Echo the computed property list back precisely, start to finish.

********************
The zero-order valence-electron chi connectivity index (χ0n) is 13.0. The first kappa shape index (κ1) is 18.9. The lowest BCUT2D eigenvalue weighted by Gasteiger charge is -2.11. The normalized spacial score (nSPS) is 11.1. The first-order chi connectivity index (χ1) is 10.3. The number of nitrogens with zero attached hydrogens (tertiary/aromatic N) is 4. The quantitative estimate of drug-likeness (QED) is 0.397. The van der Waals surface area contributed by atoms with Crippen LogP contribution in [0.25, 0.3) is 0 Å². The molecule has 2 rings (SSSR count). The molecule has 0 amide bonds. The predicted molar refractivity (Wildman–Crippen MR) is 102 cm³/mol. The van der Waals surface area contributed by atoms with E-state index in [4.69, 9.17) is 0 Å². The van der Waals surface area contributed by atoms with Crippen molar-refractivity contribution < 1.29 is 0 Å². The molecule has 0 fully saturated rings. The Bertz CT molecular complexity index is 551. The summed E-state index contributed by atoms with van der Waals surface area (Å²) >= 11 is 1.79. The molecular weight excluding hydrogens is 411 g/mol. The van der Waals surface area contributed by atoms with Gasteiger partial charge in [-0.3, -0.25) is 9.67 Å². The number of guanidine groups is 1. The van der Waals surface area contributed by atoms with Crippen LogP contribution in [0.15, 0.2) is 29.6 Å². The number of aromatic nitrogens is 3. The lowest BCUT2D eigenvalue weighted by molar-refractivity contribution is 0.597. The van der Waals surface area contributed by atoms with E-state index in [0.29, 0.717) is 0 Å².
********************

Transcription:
The zero-order valence-electron chi connectivity index (χ0n) is 13.0. The first kappa shape index (κ1) is 18.9. The lowest BCUT2D eigenvalue weighted by Gasteiger charge is -2.11. The normalized spacial score (nSPS) is 11.1. The first-order chi connectivity index (χ1) is 10.3. The number of nitrogens with zero attached hydrogens (tertiary/aromatic N) is 4. The quantitative estimate of drug-likeness (QED) is 0.397. The van der Waals surface area contributed by atoms with Crippen LogP contribution in [0.25, 0.3) is 0 Å². The molecule has 2 rings (SSSR count). The molecule has 0 amide bonds. The predicted molar refractivity (Wildman–Crippen MR) is 102 cm³/mol. The van der Waals surface area contributed by atoms with E-state index in [4.69, 9.17) is 0 Å². The van der Waals surface area contributed by atoms with Crippen molar-refractivity contribution < 1.29 is 0 Å². The molecule has 0 fully saturated rings. The Bertz CT molecular complexity index is 551. The summed E-state index contributed by atoms with van der Waals surface area (Å²) >= 11 is 1.79. The molecular weight excluding hydrogens is 411 g/mol. The van der Waals surface area contributed by atoms with Gasteiger partial charge in [-0.3, -0.25) is 9.67 Å². The number of guanidine groups is 1. The van der Waals surface area contributed by atoms with Crippen LogP contribution in [0.15, 0.2) is 29.6 Å². The number of aromatic nitrogens is 3. The lowest BCUT2D eigenvalue weighted by molar-refractivity contribution is 0.597. The van der Waals surface area contributed by atoms with E-state index in [0.29, 0.717) is 0 Å².